Sanofi, IDF and PHFI partner to fight diabetes among children in India

Sanofi, the International Diabetes Federation (IDF) and Public Health Foundation of India (PHFI) have launched a joint public health initiative in India, KiDS (Kids and Diabetes in Schools). For children with Type I diabetes, the project aims to encourage a safe and supportive school environment to manage their diabetes and avoid discrimination. In addition, the programme will raise awareness on diabetes (Type I and Type II) and benefits of healthy nutrition and exercise habits among school children.

In India, diabetes is a major public health challenge and the country is today ranked at no. 2 globally. While Type II diabetes has received considerable attention in interventions, it has not been so for Juvenile or Type I diabetes, even though one out of five children with Type I diabetes in the world would be an Indian (Ref.: International Diabetes Federation Diabetes Atlas. 5th ed. Brussels: IDF; 2011).

The proposed school-based intervention will not just focus on Type I, but also Type II diabetes since the prevalence of obesity is increasing and people are developing Type II diabetes at a younger age. This will ensure overall benefit to school children of all age groups and their families.

Launching the KiDS project at a media conference in Mumbai, Chris Viehbacher, Chief Executive Officer, Sanofi stated, “As a global leader in diabetes care, we focus on bringing real benefits to people with diabetes, not just providing a comprehensive portfolio of treatments and innovative patient-friendly devices, but also accompanying them in their daily life. With close support, we can really make a difference in patient outcomes so we are committed to partnering with key stakeholders to create the best patient support programmes possible. In India, through our alliance with IDF and PHFI, the KiDS project will help children with Type I diabetes fight discrimination and manage their disease better. The project will also include health education for the school children to curb the increasing burden of Type II diabetes.”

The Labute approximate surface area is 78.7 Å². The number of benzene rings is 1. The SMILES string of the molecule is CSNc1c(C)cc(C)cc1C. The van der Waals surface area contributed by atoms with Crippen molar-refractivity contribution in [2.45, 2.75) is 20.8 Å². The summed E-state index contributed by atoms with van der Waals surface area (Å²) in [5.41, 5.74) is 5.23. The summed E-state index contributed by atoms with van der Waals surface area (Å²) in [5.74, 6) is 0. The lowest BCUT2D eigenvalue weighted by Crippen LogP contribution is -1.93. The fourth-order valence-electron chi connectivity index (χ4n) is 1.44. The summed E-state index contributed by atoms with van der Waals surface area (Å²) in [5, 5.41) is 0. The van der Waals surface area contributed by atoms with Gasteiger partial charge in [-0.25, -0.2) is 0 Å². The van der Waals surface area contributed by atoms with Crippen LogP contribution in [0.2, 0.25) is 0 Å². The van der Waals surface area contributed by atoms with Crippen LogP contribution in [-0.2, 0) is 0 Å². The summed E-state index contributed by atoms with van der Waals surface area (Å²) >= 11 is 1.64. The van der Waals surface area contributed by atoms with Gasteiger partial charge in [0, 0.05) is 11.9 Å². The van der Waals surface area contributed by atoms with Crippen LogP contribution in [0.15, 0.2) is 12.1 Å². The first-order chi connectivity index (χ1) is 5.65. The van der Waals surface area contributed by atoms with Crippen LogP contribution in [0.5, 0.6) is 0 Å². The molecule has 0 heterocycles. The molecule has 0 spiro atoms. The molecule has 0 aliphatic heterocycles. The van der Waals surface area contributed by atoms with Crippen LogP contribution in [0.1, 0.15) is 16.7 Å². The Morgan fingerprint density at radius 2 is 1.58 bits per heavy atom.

“In a developing country like India, barriers to diabetes self-management at school are significant.” said Sir Michael Hirst, President of IDF. “By engaging with policy makers and education authorities, organising meetings in local communities and providing educational resources to schools, KiDS will raise awareness of diabetes, and the benefits of healthy nutrition and exercise habits among school-age children. IDF is delighted that, in partnership with Sanofi and PHFI, KiDS will bring about a systemic change for children with diabetes in schools.”

Dr K Srinath Reddy, President, PHFI said, “The programme’s first step was a feasibility study to understand the status of diabetes management by reviewing current policies on diabetes in schools, existing school guidelines and initiatives, any best practices and identify gaps in the knowledge so that appropriate resources and dissemination routes can be developed. We found that there are no structured training programmes, plan or activity, implemented in the school settings that focus on diabetes management. Almost all the respondents emphasised the need for a comprehensive awareness/ educational programme in schools to sensitise students, teachers and parents on management of Type I diabetes, and control of risk factors for Type II diabetes.”

EP News BureauMumbai

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